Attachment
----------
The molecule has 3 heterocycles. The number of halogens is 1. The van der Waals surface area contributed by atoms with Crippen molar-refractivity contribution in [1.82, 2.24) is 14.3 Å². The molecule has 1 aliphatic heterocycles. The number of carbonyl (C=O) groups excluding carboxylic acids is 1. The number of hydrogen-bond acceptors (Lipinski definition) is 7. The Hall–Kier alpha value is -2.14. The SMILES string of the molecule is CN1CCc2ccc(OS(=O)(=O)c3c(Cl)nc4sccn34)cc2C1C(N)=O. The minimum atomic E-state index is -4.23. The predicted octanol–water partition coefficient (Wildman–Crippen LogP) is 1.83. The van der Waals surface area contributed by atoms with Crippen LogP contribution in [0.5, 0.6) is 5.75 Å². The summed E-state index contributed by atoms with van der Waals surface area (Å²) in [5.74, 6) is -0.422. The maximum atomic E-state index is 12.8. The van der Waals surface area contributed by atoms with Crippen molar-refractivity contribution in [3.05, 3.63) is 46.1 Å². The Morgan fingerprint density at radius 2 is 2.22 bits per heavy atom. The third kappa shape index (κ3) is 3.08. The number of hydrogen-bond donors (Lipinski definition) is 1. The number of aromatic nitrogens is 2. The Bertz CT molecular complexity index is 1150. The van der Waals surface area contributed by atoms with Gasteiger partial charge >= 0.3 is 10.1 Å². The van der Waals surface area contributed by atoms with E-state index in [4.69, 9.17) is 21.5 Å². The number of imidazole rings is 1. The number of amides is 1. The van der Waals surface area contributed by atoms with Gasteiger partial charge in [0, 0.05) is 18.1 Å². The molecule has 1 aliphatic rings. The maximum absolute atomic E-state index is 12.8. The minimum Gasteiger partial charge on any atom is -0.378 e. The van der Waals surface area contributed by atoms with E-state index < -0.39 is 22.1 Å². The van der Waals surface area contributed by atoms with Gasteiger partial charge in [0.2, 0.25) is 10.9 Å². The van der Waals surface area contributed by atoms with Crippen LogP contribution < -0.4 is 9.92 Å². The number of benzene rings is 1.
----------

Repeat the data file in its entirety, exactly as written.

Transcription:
The molecule has 3 heterocycles. The number of halogens is 1. The van der Waals surface area contributed by atoms with Crippen molar-refractivity contribution in [1.82, 2.24) is 14.3 Å². The molecule has 1 aliphatic heterocycles. The number of carbonyl (C=O) groups excluding carboxylic acids is 1. The number of hydrogen-bond acceptors (Lipinski definition) is 7. The Hall–Kier alpha value is -2.14. The SMILES string of the molecule is CN1CCc2ccc(OS(=O)(=O)c3c(Cl)nc4sccn34)cc2C1C(N)=O. The minimum atomic E-state index is -4.23. The predicted octanol–water partition coefficient (Wildman–Crippen LogP) is 1.83. The van der Waals surface area contributed by atoms with Crippen LogP contribution in [0.5, 0.6) is 5.75 Å². The summed E-state index contributed by atoms with van der Waals surface area (Å²) in [5.74, 6) is -0.422. The maximum atomic E-state index is 12.8. The van der Waals surface area contributed by atoms with Crippen molar-refractivity contribution in [3.05, 3.63) is 46.1 Å². The Morgan fingerprint density at radius 2 is 2.22 bits per heavy atom. The third kappa shape index (κ3) is 3.08. The number of hydrogen-bond donors (Lipinski definition) is 1. The number of aromatic nitrogens is 2. The Bertz CT molecular complexity index is 1150. The van der Waals surface area contributed by atoms with Gasteiger partial charge >= 0.3 is 10.1 Å². The van der Waals surface area contributed by atoms with E-state index in [4.69, 9.17) is 21.5 Å². The number of imidazole rings is 1. The number of amides is 1. The van der Waals surface area contributed by atoms with Gasteiger partial charge in [0, 0.05) is 18.1 Å². The molecule has 1 aliphatic rings. The maximum absolute atomic E-state index is 12.8. The minimum Gasteiger partial charge on any atom is -0.378 e. The van der Waals surface area contributed by atoms with E-state index < -0.39 is 22.1 Å². The van der Waals surface area contributed by atoms with Gasteiger partial charge in [0.2, 0.25) is 10.9 Å². The van der Waals surface area contributed by atoms with Crippen LogP contribution < -0.4 is 9.92 Å². The number of benzene rings is 1.